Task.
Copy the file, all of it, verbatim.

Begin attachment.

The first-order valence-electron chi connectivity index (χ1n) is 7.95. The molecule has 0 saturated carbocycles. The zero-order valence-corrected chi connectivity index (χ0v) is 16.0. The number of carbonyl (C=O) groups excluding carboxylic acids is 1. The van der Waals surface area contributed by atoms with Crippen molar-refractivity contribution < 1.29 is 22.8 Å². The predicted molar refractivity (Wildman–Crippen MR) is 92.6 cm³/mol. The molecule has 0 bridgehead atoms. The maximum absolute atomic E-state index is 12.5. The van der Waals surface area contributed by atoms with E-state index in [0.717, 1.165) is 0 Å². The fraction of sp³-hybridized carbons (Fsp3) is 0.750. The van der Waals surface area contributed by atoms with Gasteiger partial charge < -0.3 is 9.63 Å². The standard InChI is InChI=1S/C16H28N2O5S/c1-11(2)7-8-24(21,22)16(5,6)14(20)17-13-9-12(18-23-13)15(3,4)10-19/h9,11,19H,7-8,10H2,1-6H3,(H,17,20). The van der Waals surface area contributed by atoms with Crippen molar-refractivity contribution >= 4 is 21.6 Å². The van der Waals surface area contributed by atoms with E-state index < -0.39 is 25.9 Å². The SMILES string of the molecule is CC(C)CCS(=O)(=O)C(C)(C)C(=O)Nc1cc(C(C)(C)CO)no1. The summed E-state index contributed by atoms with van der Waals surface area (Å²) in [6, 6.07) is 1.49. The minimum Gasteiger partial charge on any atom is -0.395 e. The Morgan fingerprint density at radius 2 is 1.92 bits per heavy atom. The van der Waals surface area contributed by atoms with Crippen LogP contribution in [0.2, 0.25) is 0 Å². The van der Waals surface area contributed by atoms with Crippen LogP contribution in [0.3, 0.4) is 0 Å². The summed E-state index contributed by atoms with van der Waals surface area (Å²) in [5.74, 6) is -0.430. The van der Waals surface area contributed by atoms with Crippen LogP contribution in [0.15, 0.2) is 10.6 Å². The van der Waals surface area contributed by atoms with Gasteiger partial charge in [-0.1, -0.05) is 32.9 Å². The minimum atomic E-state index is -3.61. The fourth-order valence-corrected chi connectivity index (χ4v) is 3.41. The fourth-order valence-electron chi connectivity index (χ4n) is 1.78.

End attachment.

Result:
The first-order valence-electron chi connectivity index (χ1n) is 7.95. The molecule has 0 saturated carbocycles. The zero-order valence-corrected chi connectivity index (χ0v) is 16.0. The number of carbonyl (C=O) groups excluding carboxylic acids is 1. The van der Waals surface area contributed by atoms with Crippen molar-refractivity contribution < 1.29 is 22.8 Å². The predicted molar refractivity (Wildman–Crippen MR) is 92.6 cm³/mol. The molecule has 0 bridgehead atoms. The maximum absolute atomic E-state index is 12.5. The van der Waals surface area contributed by atoms with E-state index in [0.717, 1.165) is 0 Å². The fraction of sp³-hybridized carbons (Fsp3) is 0.750. The van der Waals surface area contributed by atoms with Gasteiger partial charge < -0.3 is 9.63 Å². The standard InChI is InChI=1S/C16H28N2O5S/c1-11(2)7-8-24(21,22)16(5,6)14(20)17-13-9-12(18-23-13)15(3,4)10-19/h9,11,19H,7-8,10H2,1-6H3,(H,17,20). The van der Waals surface area contributed by atoms with Crippen molar-refractivity contribution >= 4 is 21.6 Å². The van der Waals surface area contributed by atoms with E-state index < -0.39 is 25.9 Å². The SMILES string of the molecule is CC(C)CCS(=O)(=O)C(C)(C)C(=O)Nc1cc(C(C)(C)CO)no1. The summed E-state index contributed by atoms with van der Waals surface area (Å²) in [6, 6.07) is 1.49. The minimum Gasteiger partial charge on any atom is -0.395 e. The Morgan fingerprint density at radius 2 is 1.92 bits per heavy atom. The van der Waals surface area contributed by atoms with Crippen LogP contribution in [0.2, 0.25) is 0 Å². The van der Waals surface area contributed by atoms with Crippen LogP contribution in [0.3, 0.4) is 0 Å². The summed E-state index contributed by atoms with van der Waals surface area (Å²) in [5.74, 6) is -0.430. The van der Waals surface area contributed by atoms with Crippen LogP contribution in [0.15, 0.2) is 10.6 Å². The van der Waals surface area contributed by atoms with Gasteiger partial charge in [-0.1, -0.05) is 32.9 Å². The minimum atomic E-state index is -3.61. The fourth-order valence-corrected chi connectivity index (χ4v) is 3.41. The fourth-order valence-electron chi connectivity index (χ4n) is 1.78.